Singapore — Indian Oil Corp has sealed its first deal to import crude oil from the US, making it the first ever US crude purchase among India's state-run refiners, while more deals are possible in coming months, IOC's director of finance A.K. Sharma told S&P Global Platts in an interview.
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IOC joins other refiners in leading Asian crude importers who have been sourcing US crude because of favorable economics, adding to the headache of some Middle Eastern suppliers, as they will have to brace for increased competition in India, which is witnessing robust growth in oil products demand.
IOC's move to add the US to its long list of suppliers could open the way for more purchases by other Indian refiners, both state-run and private.
The deal comes shortly after Indian Prime Minister Narendra Modi's visit to the US, where both countries discussed the possibility of boosting energy cooperation.
"The deal has just been finalized. It will be a combined VLCC cargo, which will carry 1.6 million barrels of US Mars crude and 400,000 barrels of Western Canadian Select," Sharma said over the weekend.
"As far as the cost comparison is concerned, we found it to be quite competitive, including the shipping cost. It will be competing with Basrah Light as far as the cost is concerned," Sharma added.
He said the cargo is scheduled to arrive at IOC's Paradip refinery in the first week of October.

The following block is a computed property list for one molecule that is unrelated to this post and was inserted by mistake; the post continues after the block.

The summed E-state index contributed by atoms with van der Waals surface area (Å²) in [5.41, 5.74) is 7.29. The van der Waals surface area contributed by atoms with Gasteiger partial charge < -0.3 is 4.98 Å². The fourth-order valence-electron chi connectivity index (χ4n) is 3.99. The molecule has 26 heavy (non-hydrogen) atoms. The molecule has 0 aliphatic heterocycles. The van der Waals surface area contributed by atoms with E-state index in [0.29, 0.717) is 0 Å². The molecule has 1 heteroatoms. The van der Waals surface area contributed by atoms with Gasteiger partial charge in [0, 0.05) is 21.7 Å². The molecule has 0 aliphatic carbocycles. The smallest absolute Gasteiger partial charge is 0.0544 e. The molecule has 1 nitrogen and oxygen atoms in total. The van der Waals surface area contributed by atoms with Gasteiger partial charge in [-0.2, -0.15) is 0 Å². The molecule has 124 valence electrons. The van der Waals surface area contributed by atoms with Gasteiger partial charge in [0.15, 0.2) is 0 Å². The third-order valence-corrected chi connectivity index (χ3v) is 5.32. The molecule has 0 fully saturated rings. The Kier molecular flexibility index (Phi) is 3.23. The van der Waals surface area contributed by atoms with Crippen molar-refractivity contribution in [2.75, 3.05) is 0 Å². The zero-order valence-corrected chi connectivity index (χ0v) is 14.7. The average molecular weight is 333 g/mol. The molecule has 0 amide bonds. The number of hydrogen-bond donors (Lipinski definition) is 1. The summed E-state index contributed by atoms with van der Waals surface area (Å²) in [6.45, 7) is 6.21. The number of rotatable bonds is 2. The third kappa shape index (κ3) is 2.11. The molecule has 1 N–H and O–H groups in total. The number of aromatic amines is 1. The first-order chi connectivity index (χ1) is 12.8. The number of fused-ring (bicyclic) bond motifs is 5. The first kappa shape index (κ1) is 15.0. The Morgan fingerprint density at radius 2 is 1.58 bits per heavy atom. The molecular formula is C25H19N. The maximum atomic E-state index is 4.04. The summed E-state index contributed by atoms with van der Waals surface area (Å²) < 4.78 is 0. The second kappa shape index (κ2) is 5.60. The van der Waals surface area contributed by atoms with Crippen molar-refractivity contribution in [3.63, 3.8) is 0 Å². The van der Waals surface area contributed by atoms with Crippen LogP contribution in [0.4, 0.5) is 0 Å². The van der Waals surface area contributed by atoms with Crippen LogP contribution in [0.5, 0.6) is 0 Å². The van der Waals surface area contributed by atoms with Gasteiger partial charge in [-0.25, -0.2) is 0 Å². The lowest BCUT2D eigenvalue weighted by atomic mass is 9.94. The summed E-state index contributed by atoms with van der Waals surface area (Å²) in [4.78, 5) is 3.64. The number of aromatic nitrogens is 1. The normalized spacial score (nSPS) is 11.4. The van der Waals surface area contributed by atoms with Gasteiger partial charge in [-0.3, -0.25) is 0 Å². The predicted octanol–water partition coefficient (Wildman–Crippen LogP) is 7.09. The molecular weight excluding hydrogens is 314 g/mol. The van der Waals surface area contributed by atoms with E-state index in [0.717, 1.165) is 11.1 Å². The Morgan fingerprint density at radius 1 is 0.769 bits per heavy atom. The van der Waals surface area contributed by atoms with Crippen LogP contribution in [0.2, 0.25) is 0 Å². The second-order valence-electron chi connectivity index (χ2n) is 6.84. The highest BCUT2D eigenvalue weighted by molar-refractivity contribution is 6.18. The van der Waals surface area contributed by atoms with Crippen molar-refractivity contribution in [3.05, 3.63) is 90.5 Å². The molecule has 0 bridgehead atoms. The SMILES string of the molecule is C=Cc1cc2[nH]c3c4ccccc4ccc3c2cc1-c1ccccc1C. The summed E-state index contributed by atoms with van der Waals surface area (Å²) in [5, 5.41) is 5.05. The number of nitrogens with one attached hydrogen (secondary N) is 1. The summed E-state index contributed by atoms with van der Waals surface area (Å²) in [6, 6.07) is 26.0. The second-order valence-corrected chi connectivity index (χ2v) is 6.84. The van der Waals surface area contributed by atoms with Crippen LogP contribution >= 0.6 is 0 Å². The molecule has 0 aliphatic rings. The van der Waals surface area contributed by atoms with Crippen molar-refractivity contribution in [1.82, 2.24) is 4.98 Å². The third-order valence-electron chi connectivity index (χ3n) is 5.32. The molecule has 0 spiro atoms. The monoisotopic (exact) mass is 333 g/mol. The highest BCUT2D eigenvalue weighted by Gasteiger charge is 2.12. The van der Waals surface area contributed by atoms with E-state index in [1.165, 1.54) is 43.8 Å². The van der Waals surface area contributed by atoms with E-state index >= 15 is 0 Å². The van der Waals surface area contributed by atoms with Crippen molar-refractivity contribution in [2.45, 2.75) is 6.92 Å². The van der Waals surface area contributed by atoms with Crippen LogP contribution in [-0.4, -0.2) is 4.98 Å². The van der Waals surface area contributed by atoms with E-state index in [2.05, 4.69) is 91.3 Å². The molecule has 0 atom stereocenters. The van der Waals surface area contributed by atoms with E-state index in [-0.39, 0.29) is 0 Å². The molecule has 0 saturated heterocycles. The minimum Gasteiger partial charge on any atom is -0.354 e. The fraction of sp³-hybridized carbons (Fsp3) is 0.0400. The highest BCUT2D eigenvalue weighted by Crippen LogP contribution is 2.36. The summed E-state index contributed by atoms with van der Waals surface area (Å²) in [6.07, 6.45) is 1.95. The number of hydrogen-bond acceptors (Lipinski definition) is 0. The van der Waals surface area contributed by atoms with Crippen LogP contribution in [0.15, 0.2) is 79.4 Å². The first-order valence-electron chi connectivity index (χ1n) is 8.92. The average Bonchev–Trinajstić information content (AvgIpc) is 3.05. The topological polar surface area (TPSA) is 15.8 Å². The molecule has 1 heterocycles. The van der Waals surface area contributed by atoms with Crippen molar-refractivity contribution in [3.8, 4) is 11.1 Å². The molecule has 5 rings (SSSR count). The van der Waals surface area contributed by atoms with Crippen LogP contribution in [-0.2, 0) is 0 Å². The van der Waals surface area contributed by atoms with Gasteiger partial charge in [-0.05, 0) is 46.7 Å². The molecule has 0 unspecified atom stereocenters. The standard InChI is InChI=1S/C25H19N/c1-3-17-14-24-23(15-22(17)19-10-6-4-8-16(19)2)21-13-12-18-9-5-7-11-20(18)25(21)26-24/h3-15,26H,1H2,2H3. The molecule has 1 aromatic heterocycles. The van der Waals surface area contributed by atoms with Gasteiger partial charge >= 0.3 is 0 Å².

"The way the economics is working out, we are finding it viable to buy more crude from the United States," Sharma added.
IOC joins other Asian refiners who have begun to diversify their crude slate, following the narrowing of the Dubai spreads against WTI and Brent prices in the wake of the OPEC/non-OPEC production cut deal.
The front-month Dubai crude swap has commanded a premium to the same-month WTI swap for most of this year. A weaker WTI versus Dubai crude typically makes various North, Central and South American crudes priced against WTI more competitive.
The spread averaged at a premium of $1.28/b in the second quarter and $0.49/b in the first quarter of this year, Platts data showed. In comparison, the spread between Dubai and WTI swaps averaged at a discount of $1.62/b in the fourth quarter of last year or minus $2.48/b for the whole of 2016.
TWEAKING BUYING STRATEGY
IOC so far has been buying most of is crude requirements from origins other than the US on a FOB basis. But for this deal, IOC took permission from the Indian government to buy on a Delivered Ex-Ship, or DES, basis. IOC declined to give the price details for the deal.
"We have purchased this cargo on a DES basis because at US ports, we will not be able to load the VLCCs directly. The crude will be loaded in smaller ships, which will then be loaded on the VLCC on the high seas. Then it will be transported to India. In this way, it will be able to meet the cost economics," Sharma added.
"This is possible when the supplier does the entire exercise. We ourselves cannot do it there. We took the permission from the government for the crude to be supplied on the suppliers' ship on a DES basis. Our government allowed that," he added.
Sharma said IOC was looking at five to six grades of US crude, including Mars crude, for future purchases. While initially IOC would aim to buy a few spot cargoes, mainly through tenders, it would also explore the possibility of buying US crude through term deals.
"So long as the prices remain favorable, we can buy more. We are looking at five to six grades from the United States. Whichever grade works out, we will buy through tender. The first purchase is a spot purchase. Let us buy a few cargoes through spot tenders. Then, we will examine the possibility of term purchases," he said.
--Sambit Mohanty, firstname.lastname@example.org
--Edited by Geetha Narayanasamy, email@example.com
(Note: Updated to include more details)